One of the benefits of living in an age where manufactured goods proliferate is that the cost of things goes down while their availability goes up. Unfortunately, that can also be a curse.
It’s not a big secret, but a lot of the “easy-to-assemble” furniture you can buy in a store isn’t of great quality. I’d love to purchase more high-end furniture, but it’s often out of a price range I’m willing to pay. But for those times when I did spend the extra cash, I’ve been pleased with the purchase.
The old bookshelf is falling apart. Note the sides of each shelf where the sides are pulling away. This is a disaster waiting to happen.
My girls have tons of books. After fixing their particle-board bookshelf to keep it from falling apart late last year, I decided that would be the last time. I would build them a bookshelf. I put it on my list of goals for 2014. In the evening of Jan. 17, the start of a three-day weekend for me, I started the work.
My goal was to work hard and fast and get it completed no later than the following Monday on Jan. 20. You see, I’m a great starter but not a great finisher, and I wanted to prove to myself I could beat my own bad processes.
As I got going, I found myself giving in to my temptations. This was for my girls, so it had to be perfect. I kept finding imperfections in the wood that I would keep sanding away at. That process was exacerbated by my refusal to buy an electric hand sander. After buying all the wood, brass screws, and paper and a few other things, I didn’t want to shell out another $30 plus for a sander.
The refusal to buy a sander proved to be the most idiotic decision of this build. At first it seemed almost romantic. The sandpaper in my hand, I caressed the wood. It seemed to talk to me, telling me how it wanted to be shaped. I examined every detail, and when I found an imperfection I’d spend minutes on that one area making it absolutely perfect.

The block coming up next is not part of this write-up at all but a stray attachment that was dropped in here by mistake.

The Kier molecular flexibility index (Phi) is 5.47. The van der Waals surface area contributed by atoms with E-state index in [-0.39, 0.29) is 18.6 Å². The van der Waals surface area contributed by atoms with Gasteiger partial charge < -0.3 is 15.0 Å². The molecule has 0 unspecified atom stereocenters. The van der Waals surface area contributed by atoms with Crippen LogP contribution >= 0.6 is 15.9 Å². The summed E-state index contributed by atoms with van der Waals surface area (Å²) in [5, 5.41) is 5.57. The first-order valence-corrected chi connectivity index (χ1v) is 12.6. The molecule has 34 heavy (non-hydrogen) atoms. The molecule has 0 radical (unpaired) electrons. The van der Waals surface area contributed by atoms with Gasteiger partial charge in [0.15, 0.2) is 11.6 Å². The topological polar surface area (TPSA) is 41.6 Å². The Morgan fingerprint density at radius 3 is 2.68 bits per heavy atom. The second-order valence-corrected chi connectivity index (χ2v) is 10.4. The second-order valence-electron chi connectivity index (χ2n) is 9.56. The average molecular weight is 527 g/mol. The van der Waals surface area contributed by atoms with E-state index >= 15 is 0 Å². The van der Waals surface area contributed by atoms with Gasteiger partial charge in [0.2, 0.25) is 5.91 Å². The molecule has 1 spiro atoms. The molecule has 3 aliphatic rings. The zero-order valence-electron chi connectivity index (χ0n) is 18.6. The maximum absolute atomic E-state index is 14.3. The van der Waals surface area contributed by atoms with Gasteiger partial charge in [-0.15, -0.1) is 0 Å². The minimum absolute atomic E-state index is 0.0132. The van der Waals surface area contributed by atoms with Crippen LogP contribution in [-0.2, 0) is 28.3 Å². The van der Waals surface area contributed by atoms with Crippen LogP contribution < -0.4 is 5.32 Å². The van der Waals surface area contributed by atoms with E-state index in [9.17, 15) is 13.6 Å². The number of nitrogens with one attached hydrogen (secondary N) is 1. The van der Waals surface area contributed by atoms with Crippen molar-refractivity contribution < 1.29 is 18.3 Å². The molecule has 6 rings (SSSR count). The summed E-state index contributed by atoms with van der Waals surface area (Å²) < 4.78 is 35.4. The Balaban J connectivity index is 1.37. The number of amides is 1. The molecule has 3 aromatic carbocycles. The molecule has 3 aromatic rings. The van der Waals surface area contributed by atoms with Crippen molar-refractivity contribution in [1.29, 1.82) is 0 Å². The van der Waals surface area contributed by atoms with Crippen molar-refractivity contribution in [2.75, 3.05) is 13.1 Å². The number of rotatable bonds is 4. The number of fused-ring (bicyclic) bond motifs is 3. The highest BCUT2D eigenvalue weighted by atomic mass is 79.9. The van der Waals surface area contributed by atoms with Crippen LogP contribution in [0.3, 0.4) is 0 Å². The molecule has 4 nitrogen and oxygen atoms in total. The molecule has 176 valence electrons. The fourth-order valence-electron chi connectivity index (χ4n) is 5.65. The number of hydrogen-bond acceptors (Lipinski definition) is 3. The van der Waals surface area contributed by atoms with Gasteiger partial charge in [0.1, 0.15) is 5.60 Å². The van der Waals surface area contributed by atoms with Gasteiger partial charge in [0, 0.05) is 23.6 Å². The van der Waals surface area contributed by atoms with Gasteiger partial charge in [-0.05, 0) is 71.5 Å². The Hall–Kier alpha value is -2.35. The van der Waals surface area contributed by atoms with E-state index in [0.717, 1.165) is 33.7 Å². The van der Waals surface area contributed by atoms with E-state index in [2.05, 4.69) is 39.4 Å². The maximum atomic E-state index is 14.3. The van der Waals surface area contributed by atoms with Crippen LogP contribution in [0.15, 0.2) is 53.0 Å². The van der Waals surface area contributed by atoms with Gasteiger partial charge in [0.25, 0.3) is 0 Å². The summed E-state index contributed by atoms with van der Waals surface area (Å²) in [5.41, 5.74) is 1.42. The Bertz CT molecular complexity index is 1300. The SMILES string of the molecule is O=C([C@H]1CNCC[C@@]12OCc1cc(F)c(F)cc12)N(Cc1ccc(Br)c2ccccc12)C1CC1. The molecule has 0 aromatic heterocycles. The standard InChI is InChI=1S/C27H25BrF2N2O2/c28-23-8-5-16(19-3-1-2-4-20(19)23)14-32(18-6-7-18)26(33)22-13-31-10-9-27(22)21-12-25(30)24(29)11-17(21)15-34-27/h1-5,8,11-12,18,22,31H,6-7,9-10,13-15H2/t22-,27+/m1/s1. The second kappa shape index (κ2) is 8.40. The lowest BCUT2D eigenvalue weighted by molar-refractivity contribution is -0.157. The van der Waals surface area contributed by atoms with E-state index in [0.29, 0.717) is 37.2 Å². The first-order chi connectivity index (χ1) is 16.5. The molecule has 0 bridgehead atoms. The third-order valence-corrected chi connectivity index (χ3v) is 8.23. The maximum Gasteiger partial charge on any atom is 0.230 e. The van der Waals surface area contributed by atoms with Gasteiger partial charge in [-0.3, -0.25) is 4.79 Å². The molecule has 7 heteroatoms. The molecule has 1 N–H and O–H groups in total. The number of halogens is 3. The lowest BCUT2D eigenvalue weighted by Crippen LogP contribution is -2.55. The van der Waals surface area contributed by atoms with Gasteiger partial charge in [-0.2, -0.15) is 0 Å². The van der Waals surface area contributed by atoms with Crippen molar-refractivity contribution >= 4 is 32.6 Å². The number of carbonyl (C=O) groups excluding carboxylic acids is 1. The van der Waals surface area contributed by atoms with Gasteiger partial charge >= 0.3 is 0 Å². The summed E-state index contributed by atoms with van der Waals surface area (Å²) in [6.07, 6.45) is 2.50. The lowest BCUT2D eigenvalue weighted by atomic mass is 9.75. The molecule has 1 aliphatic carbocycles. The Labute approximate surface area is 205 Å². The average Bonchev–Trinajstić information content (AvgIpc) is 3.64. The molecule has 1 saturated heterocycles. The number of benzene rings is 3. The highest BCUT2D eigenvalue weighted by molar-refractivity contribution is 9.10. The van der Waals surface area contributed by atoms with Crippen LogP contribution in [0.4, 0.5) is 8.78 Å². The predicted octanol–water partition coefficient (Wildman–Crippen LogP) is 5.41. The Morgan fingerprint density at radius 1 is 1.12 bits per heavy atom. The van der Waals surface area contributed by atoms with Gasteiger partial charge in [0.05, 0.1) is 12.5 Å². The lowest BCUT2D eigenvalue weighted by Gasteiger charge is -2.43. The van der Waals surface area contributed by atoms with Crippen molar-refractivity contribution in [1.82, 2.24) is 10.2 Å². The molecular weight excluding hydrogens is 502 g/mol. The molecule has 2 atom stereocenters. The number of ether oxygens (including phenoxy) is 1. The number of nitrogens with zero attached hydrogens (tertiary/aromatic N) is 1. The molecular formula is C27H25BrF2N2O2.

Eventually I needed a break. Covered in sawdust, my hand cramping, losing time, I told my wife why it was taking so long.
She asked, “You think $30 is too much for an electric hand sander?”
“I don’t now,” I said.
I didn’t finish by Jan. 20. My minimum viable product hadn’t been achieved, and I ended my three-day weekend with the project undone.
Then the cold hit. The snow came. Weeks upon weeks of frigid temperatures made it undesirable to work in my garage. The bookshelf sat there until we had a break in the weather. I propped open the garage door and worked more on it one weekend. Things were looking good.
And then more cold came, with more snow. More delays. My dad gave me a saw I needed to finish the back. Finally last weekend the weather was great enough for the final stage: a few coats of clear lacquer.
My desire was to put on one more coat before I attached the back and called it done. But this week, the shelf my girls’ room began to deteriorate very quickly. It was the end of the road. I needed to finish the shelf. I needed to ship.
After breakfast today, I made coffee and headed to the garage. I nailed in the backing, and carried it inside.
The finished bookshelf. It’s rock solid.
The bookshelf has some imperfections. This is not the build of a master craftsman. There are some pencil marks I didn’t get fully sanded out. The backing has some uneven cuts in places. The lacquer isn’t perfectly smooth. And I would have really liked to put on one more coat.
But all of that really doesn’t matter. Done is better than perfect.
It is done.